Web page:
If we can't contact you in time, we might temporarily suspend a webpage, or delete or temporarily edit content, pending your own editing. We will ensure that a copy of the original remains accessible to you.

Acceptable or not?

General guidelines

SuttonNet's rule of thumb is that content on our server must be 'fit for a child to view or listen to', judging by the traditional Christian viewpoint which has been held over many years. Of course some websites cover topics that no child should or would read. For these sites, their tone needs to be non salacious and the purpose pure.

By doing business with us as our web development and/or hosting client, you accept our limitations on acceptable content. If you want to publish stuff online that we don't accept: you are free to take your website and its content to another hosting service which has a different code of conduct. Or you can lease your own web server and host it yourself.

SuttonNet is happy with controversial content of many persuasions. We expect that clients will publish content that we don't hold with. That's fine as long as it is clean, well researched, fairly presented and respectful to the people you disagree with.

If you aren't sure that your planned website content is acceptable to SuttonNet, ask us.

In the event of disagreement between client and SuttonNet over acceptability of content: the final decision is ours, because this provision in our hosting Agreement is about our consciences, not yours.

Comments/posts

If your website allows comments/posts: we expect you to check 3rd party posts before you publish them. Safely check any links in them, and apply our content standard to posts as well as to your own content.

Monitoring posts on your website is commonsense. Your site could lose credibility or even attract attention from law enforcement if blog comments are abusive or libellous, or if they link to porn sites, infected websites or terrorist propaganda.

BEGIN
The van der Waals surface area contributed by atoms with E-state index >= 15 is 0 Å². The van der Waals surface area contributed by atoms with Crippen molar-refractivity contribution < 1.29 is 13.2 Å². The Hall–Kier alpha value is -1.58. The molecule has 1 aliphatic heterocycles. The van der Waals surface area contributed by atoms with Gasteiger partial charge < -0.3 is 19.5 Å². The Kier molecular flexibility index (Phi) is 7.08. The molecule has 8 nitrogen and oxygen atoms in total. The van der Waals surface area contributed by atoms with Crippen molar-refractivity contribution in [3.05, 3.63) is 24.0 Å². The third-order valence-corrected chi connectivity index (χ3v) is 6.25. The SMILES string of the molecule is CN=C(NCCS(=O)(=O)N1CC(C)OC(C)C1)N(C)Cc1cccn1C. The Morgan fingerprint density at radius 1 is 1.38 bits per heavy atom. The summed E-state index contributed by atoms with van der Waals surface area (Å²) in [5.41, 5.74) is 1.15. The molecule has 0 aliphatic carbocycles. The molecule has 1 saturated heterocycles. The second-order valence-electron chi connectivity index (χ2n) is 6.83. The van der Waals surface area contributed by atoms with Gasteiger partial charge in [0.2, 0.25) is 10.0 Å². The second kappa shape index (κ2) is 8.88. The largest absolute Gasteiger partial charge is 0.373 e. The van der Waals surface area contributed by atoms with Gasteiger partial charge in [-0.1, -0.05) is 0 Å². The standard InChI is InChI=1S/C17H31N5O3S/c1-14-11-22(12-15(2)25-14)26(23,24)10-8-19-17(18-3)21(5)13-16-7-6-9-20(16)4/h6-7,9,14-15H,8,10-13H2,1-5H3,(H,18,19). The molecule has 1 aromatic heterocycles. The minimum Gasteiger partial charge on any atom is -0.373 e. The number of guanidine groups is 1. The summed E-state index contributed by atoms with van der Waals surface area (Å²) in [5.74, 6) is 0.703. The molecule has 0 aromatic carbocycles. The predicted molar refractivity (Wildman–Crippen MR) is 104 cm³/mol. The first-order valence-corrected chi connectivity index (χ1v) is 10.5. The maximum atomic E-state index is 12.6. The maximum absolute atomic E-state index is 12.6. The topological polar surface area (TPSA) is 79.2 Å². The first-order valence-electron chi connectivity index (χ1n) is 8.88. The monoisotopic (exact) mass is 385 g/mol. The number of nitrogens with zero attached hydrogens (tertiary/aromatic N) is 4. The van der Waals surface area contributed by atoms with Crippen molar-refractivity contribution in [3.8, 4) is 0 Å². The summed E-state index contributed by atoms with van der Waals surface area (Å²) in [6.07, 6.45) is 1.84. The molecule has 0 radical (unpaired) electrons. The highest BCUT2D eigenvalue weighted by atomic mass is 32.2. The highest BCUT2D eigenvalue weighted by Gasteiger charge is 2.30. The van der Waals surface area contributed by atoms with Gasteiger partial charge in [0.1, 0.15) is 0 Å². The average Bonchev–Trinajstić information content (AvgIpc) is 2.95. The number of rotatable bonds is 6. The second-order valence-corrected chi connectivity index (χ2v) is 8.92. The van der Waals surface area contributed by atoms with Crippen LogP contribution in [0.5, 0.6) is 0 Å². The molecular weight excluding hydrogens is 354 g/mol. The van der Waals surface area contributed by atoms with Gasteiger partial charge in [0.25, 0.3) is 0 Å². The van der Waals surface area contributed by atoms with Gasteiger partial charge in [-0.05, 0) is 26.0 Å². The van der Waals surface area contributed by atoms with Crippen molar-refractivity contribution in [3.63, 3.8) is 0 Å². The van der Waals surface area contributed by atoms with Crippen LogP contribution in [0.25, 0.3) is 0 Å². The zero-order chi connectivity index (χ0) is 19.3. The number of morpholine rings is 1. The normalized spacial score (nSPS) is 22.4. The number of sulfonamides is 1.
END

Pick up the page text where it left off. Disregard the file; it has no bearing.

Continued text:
In practice

Content 'interventions' by SuttonNet have been mostly in response to:

  • inadvertent copyright or other legal breaches;
  • out of date information;
  • typo's and grammatical errors.

We don't supervise every page on every website that we host. That would be ridiculous, unless clients paid us a premium for SEO services! In our daily work though, we often get to know our clients' websites fairly well. We apply our content standards with a light hand and with patience, valuing your freedoms.

If you can't write without the F-word, expect some gentle correction.

If your online claims are way out of whack with the evidence you present, we might notice one day and challenge you about it.

If your website content departs from our Christian worldview so much that we feel we act against our own God by hosting it: we will discuss this with you.

Worst case scenario: we decide that this client-host relationship isn't workable, and we ask you to host your site elsewhere. We would then terminate the Hosting Agreement in accordance with its terms.

SuttonNet & cancel culture

Principles

Is there a difference between SuttonNet's content policy and actions of Big Tech to cancel social media accounts, ban videos, hide 'fake news', delete websites, trounce opposition platforms that allow the content they banned, &c?